Avoid these eight errors that can sabotage your efforts to drop a few pounds.
Overestimating Your Calorie Burn
Running eats up more calories than most other activities: the average man burns around 120 calories per mile and the average woman burns 105, but you can undo all your good work on a 5K, for example, with something as simple (and tempting) as a chocolate-chip cookie and a sugary coffee.
Correction: Get a better estimate of your calorie burn with an online calculator, or with a GPS watch or fitness tracker that allows you to input your height, weight and other stats. If you tend to indulge after a run, avoid cancelling out your hard-earned calorie deficit by choosing ‘reward' foods with easily controllable portions, such as single-serving snacks.
Drowning in Calories
Calories in a glass count just as much as those on your plate. Alcohol is particularly sneaky: according to the Department of Health, the average wine drinker in England takes in around 2,000 KCal from alcohol every month, while drinking five pints of lager a week adds up to 44,200 KCal over a year. Add in calories from soft drinks and fruit juice, and you could be overdoing it. Studies show that, in general, liquid carbs don't contribute to satiety the way solids do. That means if you down 200 calories at the bar, you won't compensate by eating 200 fewer calories at dinner.
Correction: Most of the fluid you drink should be calorie free: water, diet soft drinks, unsweetened tea. Alcohol may trigger overeating as your inhibitions drop. ‘Moderate drinking means one a day for women, two for men,' says Rachel Berman, a dietician and author of Boosting Your Metabolism For Dummies (John Wiley & Sons). ‘Cut calories by choosing light beer, wine or spirits mixed with soda.'
Not Refuelling Post-run
After tough workouts, such as long runs or speedwork, your muscles will be hungry, but you may not be; many runners find their appetite is suppressed just after a workout. ‘But when your body realises its glycogen stores are low, you'll feel much hungrier,' says Berman, leaving you prone to eating too much.
Correction: Refuel within an hour of tough or long workouts. A 3-to-1 ratio of carbs to protein is ideal, and ensure this snack contains no more than 300 calories. At around 250 calories per serving, chocolate milk fits the bill nicely.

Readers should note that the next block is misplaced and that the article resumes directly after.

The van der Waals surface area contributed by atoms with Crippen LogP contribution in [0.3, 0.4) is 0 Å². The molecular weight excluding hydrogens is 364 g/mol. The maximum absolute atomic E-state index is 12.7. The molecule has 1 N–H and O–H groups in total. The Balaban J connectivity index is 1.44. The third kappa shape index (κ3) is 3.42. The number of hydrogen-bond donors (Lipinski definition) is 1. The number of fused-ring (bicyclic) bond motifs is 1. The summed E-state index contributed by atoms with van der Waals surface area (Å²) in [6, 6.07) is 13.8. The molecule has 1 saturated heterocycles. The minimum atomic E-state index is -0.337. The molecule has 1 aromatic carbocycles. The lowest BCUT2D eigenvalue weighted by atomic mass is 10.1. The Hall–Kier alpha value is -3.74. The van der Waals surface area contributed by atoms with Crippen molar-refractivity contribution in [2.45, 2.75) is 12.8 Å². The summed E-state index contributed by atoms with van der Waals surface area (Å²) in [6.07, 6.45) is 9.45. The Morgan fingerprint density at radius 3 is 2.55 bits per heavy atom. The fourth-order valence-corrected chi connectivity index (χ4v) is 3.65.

Addicted to mid-run refuelling? You may be piling on more calories than you need from energy bars, gels, drinks and shakes. ‘Calories from mid-race fuels are dense and don't do much to suppress hunger,' says Berman.
Correction: For runs shorter than 60 minutes, skip the gels and sports drinks – water is just fine.
Blame overblown weight-loss expectations on questionable celebrity endorsements or reality shows; the pressure of trying to change everything at once or renouncing certain food groups is often overwhelming, causing you to abandon your weight-loss plan, says Berman. If you are dropping up to two pounds per week, that's a sustainable pace, she says.
Correction: Make small changes, one at a time. Try to eat a healthy breakfast every day, for example. Swap crisps for an apple at lunch. Rather than heading for the scales, reward yourself with a piece of gear, as these small changes morph into ingrained and sustainable habits.
Skimping on Fat
Feeling virtuous with your dry toast and splash of skimmed milk in your coffee? Not so fast: your body needs fat to absorb vitamins such as A, D, E and K, and to regulate hunger; fats are digested more slowly than carbs and protein, keeping hunger at bay. It's also believed that fat helps your body sense the appetite-regulating hormones ghrelin and leptin, says nutritionist Lisa Ellis. A no-fat or very-low-fat diet leaves those hormones out of whack.
Correction: Fat should make up 20-30 per cent of your daily calories. But avoid trans fats (in processed foods) and moderate your intake of saturated fats (such as those in meat and dairy). Rely on mono- and polyunsaturated fats (olive oil, nuts, seeds, avocados, fish); these promote satiety. A recent study found that even the aroma of some fats, particularly olive oil, may prompt the release of satiety-inducing hormones.
Running on Empty
You may have heard this one: hit the road without breakfast and your body will burn fat. But it doesn't always work that way. Rather than seeking out fat immediately, your muscles first use carbs that have been stored in your muscles as glycogen, says Berman. When those stored carbs run out and your body starts to burn fat, your energy drops, forcing you to slow down and burn fewer calories than if you'd properly fuelled up.
Correction: If you're heading out for 30 minutes or less on an easy run, you can skip a pre-run snack, since you probably have enough glycogen to power you. But if you run longer or harder, you should have a 100-200-calorie snack about an hour before your run. Choose carbs and a bit of protein, such as a banana with peanut butter, and drink water to hydrate.
Bigger bodies burn more calories, so you'll see results more quickly if you have lots to lose. But as you shed pounds, your body adjusts and burns fewer calories (including while running), so you need to make changes.
Correction: Every time you lose 10-15 per cent of your weight, you should readjust your calorie intake, says Berman. Find your new needs here. Recalculate your exercise burn, too, since that also decreases as you slim down.